Relentlessly bitter temperatures mean maple sugaring season is still a good way off. That’s according to Beaver Meadow Brook Farm co-owner Barbara Lassonde. She says typically, her farm in Warner starts seeing sap runs during the last two weeks in February.
“Oh, I think it’s going to be a good season. It’s starting a little bit late, because we’ve had so much cold weather, the sap isn’t running yet," she says. "But once the temperatures warm a little bit, I think we’re going to have a good season.”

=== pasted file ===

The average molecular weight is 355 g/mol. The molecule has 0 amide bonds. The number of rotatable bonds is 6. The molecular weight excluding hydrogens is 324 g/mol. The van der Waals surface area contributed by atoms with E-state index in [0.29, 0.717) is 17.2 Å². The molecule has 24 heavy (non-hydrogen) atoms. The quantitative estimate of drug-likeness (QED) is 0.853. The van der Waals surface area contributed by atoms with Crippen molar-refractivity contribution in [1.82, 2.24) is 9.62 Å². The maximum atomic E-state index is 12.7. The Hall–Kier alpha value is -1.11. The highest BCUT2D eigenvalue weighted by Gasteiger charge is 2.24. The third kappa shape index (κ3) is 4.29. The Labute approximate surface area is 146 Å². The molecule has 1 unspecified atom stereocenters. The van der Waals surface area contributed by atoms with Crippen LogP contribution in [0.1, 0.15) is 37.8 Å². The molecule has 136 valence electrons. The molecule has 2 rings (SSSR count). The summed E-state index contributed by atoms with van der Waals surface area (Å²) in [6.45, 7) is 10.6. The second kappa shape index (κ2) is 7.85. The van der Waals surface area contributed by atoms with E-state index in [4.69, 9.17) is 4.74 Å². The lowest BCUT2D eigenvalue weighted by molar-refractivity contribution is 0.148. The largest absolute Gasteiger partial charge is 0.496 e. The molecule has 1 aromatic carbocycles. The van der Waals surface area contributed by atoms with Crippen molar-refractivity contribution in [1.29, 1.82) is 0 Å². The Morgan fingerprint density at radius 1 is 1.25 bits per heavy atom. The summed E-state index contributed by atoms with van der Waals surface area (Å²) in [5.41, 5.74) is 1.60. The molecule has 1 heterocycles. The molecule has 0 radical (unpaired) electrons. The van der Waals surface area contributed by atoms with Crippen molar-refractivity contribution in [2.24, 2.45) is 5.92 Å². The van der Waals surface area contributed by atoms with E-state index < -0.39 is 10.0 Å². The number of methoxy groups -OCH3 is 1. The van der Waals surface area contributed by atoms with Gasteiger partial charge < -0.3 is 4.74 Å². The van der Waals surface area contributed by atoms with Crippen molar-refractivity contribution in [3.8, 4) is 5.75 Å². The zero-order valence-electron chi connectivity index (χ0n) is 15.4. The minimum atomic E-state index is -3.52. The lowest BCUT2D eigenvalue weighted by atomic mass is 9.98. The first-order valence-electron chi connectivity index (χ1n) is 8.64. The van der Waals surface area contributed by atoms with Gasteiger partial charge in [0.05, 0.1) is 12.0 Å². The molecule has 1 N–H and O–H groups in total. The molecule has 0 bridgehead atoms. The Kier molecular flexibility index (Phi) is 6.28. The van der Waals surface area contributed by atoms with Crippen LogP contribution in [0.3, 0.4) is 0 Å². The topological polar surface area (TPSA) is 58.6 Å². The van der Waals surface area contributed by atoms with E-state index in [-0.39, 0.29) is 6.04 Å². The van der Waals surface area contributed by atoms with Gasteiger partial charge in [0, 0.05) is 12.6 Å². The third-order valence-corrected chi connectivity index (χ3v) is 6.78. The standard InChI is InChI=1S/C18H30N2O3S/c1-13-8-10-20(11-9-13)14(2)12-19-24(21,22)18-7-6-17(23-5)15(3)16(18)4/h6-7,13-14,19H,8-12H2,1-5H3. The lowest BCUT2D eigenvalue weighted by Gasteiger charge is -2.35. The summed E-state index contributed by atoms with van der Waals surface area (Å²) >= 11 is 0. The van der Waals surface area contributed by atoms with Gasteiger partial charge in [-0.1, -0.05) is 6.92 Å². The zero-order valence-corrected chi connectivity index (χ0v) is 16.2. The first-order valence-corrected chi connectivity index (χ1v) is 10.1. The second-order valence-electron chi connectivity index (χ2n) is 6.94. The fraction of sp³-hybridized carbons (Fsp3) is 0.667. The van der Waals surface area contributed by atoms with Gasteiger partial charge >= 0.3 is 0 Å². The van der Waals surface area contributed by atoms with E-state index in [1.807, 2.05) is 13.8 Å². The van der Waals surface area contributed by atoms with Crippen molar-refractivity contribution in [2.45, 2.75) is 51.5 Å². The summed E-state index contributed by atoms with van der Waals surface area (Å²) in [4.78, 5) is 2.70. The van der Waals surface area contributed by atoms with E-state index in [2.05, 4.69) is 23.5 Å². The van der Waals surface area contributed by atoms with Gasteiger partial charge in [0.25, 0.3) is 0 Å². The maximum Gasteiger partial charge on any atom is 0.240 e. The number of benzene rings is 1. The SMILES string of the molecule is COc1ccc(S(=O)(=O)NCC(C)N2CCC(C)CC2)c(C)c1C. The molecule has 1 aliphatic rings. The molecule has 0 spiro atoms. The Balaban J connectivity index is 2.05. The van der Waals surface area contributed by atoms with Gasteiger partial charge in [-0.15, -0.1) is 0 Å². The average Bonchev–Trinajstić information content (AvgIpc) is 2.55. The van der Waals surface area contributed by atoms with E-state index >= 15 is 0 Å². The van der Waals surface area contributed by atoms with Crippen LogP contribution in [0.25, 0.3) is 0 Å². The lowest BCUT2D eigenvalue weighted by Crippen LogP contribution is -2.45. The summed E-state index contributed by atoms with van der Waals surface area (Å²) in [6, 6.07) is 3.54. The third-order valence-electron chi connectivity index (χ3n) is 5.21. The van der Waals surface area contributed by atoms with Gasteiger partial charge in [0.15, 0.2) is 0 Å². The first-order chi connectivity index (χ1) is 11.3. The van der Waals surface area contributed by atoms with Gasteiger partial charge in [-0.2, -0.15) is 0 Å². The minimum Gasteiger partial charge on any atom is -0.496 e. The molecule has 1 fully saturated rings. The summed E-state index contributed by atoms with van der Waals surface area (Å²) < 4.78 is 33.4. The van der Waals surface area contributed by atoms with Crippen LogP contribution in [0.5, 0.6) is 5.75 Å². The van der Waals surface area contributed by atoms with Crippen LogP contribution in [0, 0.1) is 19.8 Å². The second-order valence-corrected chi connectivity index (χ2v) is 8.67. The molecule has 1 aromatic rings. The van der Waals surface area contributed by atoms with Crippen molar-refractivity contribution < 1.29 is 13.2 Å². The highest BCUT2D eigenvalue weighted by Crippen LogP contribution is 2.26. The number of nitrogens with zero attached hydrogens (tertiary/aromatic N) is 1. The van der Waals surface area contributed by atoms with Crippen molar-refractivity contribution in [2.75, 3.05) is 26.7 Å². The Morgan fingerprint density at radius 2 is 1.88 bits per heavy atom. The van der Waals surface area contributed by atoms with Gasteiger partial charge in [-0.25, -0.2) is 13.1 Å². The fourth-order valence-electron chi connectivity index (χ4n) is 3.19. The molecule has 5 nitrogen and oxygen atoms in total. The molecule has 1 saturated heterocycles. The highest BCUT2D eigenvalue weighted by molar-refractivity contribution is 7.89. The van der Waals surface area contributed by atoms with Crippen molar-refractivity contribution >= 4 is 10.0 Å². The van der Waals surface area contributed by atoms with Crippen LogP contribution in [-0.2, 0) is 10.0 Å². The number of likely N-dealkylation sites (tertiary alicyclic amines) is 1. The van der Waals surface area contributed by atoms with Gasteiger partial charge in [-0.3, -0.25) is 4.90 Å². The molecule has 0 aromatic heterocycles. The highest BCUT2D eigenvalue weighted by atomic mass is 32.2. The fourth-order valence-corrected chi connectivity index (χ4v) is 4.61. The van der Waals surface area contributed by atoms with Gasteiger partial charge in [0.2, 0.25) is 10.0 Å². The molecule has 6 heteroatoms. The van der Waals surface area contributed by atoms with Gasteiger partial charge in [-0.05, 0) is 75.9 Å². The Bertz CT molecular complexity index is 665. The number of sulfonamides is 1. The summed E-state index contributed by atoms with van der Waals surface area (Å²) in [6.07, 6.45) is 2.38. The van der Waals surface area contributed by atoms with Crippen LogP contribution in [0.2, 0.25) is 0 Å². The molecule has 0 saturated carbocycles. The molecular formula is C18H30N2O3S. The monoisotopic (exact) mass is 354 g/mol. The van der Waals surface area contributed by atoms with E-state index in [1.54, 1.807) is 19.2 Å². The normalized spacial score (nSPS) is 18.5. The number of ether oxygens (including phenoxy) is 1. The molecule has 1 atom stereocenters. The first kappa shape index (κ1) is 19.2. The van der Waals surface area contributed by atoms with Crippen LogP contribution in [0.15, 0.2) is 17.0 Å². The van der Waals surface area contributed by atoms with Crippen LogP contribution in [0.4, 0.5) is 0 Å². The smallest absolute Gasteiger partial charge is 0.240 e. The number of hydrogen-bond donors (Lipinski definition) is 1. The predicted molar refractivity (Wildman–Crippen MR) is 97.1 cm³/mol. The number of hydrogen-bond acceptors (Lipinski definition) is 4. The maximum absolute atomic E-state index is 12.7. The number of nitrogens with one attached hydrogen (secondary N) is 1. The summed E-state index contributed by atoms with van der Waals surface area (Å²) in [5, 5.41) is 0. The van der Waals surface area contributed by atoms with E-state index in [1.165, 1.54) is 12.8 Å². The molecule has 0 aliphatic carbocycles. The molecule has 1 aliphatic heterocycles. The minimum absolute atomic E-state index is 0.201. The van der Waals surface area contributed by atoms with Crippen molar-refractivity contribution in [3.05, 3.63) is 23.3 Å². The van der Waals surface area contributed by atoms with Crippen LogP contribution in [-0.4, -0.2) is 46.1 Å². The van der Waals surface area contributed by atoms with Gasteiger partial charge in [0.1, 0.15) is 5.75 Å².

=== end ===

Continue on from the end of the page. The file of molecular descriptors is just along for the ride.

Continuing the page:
For sap to flow, trees need daytime temperatures to reach the 40s, and overnight lows below freezing. Over the past few years, New Hampshire’s sugaring season has been hit-or-miss for producers. 2011 was a record-breaking year, but the following season was lackluster due to an unusually mild winter.
Sugar houses across the state will open their doors for Maple Weekend later this month, on March 22nd and 23rd.